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Advertising to children

Recently, one of the ‘Teal’ Independents, Dr Sophie Scamps, a general practitioner, presented a Healthy Kids Advertising Bill to the House of Representatives in the federal government. The Bill was seconded by Dr Monique Ryan, another Independent and a paediatrician. Strong support for the Bill also came from the Public Health Association of Australia, Dietitians Australia, the Australian Medical Association, Diabetes Australia, the Cancer Council, the Food for Health Alliance, the Royal Australasian College of Physicians and the Royal Australian College of General Practitioners.

The way children are targeted with ads for unhealthy products has been a long-standing interest of mine, and I was proud to represent the Public Health Association when the Bill was read, and to speak in its favour at a press conference that followed.

The aim is to stop the marketing of unhealthy food and drinks on commercial and community radio and TV between the hours of 6am and 9.30pm, and totally ban all paid marketing of unhealthy food online, including on social media.

The Healthy Kids Advertising Bill uses the Health Council of the Council of Australian Governments definition of unhealthy food and drinks. Details are available online and include sweet drinks, snack foods, confectionery and many fast foods – similar to the products listed as ‘discretionary’ in the last Dietary Guidelines for Australia.

As regular readers of this column would know, I don’t think most people have a problem including an occasional unhealthy food. However, Australian children’s diets are dominated by unhealthy food and drinks. When they replace many healthy foods and contribute over 40% of the average child’s kilojoules, it’s hard to deny they have become a problem. Studies in each state also show that almost 60% of the average Australian food budget goes on these products and alcohol.

Junk foods and drinks have always been popular with most children, but the quantity was kept in check when most were mainly consumed at a party or on special occasions. Daily consumption is now common. That’s largely due to their wide availability and the fact they’re advertised so much. There are no ads for carrots or celery or most fruits.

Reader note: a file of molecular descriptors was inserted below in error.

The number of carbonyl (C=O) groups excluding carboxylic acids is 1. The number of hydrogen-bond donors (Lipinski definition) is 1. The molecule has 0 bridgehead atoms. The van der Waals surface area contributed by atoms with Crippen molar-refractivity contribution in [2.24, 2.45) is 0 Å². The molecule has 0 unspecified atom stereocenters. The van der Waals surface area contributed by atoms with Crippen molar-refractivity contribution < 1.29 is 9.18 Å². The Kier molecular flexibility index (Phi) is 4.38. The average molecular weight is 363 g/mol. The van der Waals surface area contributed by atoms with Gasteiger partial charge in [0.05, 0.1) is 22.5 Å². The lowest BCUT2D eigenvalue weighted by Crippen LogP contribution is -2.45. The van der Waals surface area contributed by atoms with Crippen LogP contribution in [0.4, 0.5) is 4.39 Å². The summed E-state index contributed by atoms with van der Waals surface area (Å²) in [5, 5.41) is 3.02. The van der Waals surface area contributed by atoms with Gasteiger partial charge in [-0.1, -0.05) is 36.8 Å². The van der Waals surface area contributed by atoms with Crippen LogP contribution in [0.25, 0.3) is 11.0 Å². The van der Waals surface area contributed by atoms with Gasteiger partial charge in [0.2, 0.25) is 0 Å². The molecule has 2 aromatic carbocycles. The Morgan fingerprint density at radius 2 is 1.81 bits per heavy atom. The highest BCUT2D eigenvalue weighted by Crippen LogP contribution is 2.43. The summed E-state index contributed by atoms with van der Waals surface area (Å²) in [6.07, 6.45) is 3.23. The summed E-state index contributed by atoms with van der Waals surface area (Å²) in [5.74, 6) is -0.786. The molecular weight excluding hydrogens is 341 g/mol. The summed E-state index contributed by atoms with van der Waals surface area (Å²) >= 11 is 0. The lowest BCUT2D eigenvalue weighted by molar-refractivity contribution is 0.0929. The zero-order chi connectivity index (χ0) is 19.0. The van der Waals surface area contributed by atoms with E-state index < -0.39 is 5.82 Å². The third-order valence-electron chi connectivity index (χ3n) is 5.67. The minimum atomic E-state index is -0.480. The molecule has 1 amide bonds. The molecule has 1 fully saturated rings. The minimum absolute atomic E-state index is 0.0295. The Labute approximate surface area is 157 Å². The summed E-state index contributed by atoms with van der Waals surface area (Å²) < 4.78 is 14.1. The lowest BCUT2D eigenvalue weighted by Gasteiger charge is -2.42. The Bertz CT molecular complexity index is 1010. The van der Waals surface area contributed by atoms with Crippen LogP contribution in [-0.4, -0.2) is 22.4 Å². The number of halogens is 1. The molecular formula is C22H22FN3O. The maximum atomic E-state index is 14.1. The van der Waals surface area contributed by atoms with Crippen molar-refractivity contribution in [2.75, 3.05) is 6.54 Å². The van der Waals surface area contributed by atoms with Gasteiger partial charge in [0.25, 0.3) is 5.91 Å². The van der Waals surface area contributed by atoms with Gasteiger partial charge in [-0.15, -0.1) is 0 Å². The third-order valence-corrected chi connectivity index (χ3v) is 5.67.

Screen time has made the problem worse. The Australian Bureau of Statistics reports that outside of school hours almost a quarter of children have more than 20 hours of screen time a week. Sitting is a problem in itself, but so is what they see. And they see lots of ads.

The push from advertising has increased dramatically with children now specifically bombarded with ads for junk products to an extent that didn’t occur when they only watched a single TV within the home. Ads for unhealthy food and drinks are on the Internet, in online games, YouTube, text messages and social media, plus those on packaging, billboards, magazines and in movies.

Companies in Australia spend $550 million a year on advertising food and drinks. They wouldn’t do it if it didn’t sell more products. And the most profitable products are those that are highly processed and tempting the tastebuds with their added sugar, unhealthy fats and salt. They’re also designed to be easy to eat, and not filling – so we can eat more.

Why we need action

Research shows that pre-school children see advertising as entertainment. Up to 8 years of age, most children don’t understand the persuasive intent of advertising. By age 12, they usually know that advertisements are designed to make you want to buy something. However, psychologists point out that cognitive ability at this age makes children especially vulnerable to the impact of advertising with major effects on their behaviour and choices.